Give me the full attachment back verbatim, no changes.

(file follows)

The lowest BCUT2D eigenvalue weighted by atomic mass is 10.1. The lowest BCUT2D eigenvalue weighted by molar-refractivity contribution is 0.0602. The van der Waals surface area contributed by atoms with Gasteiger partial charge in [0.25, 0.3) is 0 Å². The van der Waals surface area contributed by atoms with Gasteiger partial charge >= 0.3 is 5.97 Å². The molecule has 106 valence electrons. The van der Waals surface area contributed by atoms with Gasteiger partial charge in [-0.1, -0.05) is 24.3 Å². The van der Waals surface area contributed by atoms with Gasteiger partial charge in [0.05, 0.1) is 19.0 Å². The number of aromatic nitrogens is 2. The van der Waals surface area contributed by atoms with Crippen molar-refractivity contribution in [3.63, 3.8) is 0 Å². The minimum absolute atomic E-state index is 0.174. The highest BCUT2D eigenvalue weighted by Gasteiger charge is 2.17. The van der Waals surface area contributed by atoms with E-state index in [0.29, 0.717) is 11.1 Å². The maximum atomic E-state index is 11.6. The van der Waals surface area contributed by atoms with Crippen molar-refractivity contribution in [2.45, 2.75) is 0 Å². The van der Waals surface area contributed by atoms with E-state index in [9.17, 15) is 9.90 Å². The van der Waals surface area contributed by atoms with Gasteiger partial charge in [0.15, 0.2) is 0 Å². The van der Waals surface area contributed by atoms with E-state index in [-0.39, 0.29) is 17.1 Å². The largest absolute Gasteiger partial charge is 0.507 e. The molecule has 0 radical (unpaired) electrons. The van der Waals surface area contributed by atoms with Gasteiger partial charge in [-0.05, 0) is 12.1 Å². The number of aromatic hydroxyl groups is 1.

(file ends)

The lowest BCUT2D eigenvalue weighted by atomic mass is 10.1. The lowest BCUT2D eigenvalue weighted by molar-refractivity contribution is 0.0602. The van der Waals surface area contributed by atoms with Gasteiger partial charge in [0.25, 0.3) is 0 Å². The van der Waals surface area contributed by atoms with Gasteiger partial charge >= 0.3 is 5.97 Å². The molecule has 106 valence electrons. The van der Waals surface area contributed by atoms with Gasteiger partial charge in [-0.1, -0.05) is 24.3 Å². The van der Waals surface area contributed by atoms with Gasteiger partial charge in [0.05, 0.1) is 19.0 Å². The number of aromatic nitrogens is 2. The van der Waals surface area contributed by atoms with Crippen molar-refractivity contribution in [3.63, 3.8) is 0 Å². The minimum absolute atomic E-state index is 0.174. The highest BCUT2D eigenvalue weighted by Gasteiger charge is 2.17. The van der Waals surface area contributed by atoms with E-state index in [0.29, 0.717) is 11.1 Å². The maximum atomic E-state index is 11.6. The van der Waals surface area contributed by atoms with Crippen molar-refractivity contribution in [2.45, 2.75) is 0 Å². The van der Waals surface area contributed by atoms with E-state index in [9.17, 15) is 9.90 Å². The van der Waals surface area contributed by atoms with Gasteiger partial charge in [0.15, 0.2) is 0 Å². The van der Waals surface area contributed by atoms with E-state index in [-0.39, 0.29) is 17.1 Å². The largest absolute Gasteiger partial charge is 0.507 e. The molecule has 0 radical (unpaired) electrons. The van der Waals surface area contributed by atoms with Gasteiger partial charge in [-0.05, 0) is 12.1 Å². The number of aromatic hydroxyl groups is 1.